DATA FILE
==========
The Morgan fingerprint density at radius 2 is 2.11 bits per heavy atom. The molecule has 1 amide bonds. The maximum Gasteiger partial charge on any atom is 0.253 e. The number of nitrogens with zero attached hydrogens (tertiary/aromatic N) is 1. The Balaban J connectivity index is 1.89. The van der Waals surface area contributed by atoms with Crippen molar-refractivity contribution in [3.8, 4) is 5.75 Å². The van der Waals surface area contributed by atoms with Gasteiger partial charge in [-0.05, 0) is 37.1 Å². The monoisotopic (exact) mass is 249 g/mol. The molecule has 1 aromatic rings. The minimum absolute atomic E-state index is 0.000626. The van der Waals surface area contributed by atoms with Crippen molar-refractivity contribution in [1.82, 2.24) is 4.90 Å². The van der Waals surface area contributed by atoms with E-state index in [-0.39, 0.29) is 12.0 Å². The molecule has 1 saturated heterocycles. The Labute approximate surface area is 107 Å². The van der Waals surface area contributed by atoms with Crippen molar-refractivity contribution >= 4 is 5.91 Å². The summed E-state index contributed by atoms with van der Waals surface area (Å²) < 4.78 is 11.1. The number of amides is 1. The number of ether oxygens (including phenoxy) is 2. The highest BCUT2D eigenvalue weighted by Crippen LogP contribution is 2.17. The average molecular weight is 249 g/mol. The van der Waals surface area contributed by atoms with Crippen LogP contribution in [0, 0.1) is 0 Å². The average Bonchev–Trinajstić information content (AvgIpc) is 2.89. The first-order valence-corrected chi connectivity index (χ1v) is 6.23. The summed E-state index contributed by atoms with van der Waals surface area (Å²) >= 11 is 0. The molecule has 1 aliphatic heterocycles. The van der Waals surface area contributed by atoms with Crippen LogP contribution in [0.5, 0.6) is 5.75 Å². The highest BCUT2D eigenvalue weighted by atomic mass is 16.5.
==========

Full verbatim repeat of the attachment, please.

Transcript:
The Morgan fingerprint density at radius 2 is 2.11 bits per heavy atom. The molecule has 1 amide bonds. The maximum Gasteiger partial charge on any atom is 0.253 e. The number of nitrogens with zero attached hydrogens (tertiary/aromatic N) is 1. The Balaban J connectivity index is 1.89. The van der Waals surface area contributed by atoms with Crippen molar-refractivity contribution in [3.8, 4) is 5.75 Å². The van der Waals surface area contributed by atoms with Gasteiger partial charge in [-0.05, 0) is 37.1 Å². The monoisotopic (exact) mass is 249 g/mol. The molecule has 1 aromatic rings. The minimum absolute atomic E-state index is 0.000626. The van der Waals surface area contributed by atoms with Crippen molar-refractivity contribution in [1.82, 2.24) is 4.90 Å². The van der Waals surface area contributed by atoms with E-state index in [-0.39, 0.29) is 12.0 Å². The molecule has 1 saturated heterocycles. The Labute approximate surface area is 107 Å². The van der Waals surface area contributed by atoms with Crippen molar-refractivity contribution >= 4 is 5.91 Å². The summed E-state index contributed by atoms with van der Waals surface area (Å²) < 4.78 is 11.1. The number of amides is 1. The number of ether oxygens (including phenoxy) is 2. The highest BCUT2D eigenvalue weighted by Crippen LogP contribution is 2.17. The average molecular weight is 249 g/mol. The van der Waals surface area contributed by atoms with Crippen LogP contribution in [0, 0.1) is 0 Å². The average Bonchev–Trinajstić information content (AvgIpc) is 2.89. The first-order valence-corrected chi connectivity index (χ1v) is 6.23. The summed E-state index contributed by atoms with van der Waals surface area (Å²) >= 11 is 0. The molecule has 1 aliphatic heterocycles. The van der Waals surface area contributed by atoms with Crippen LogP contribution in [0.5, 0.6) is 5.75 Å². The highest BCUT2D eigenvalue weighted by atomic mass is 16.5.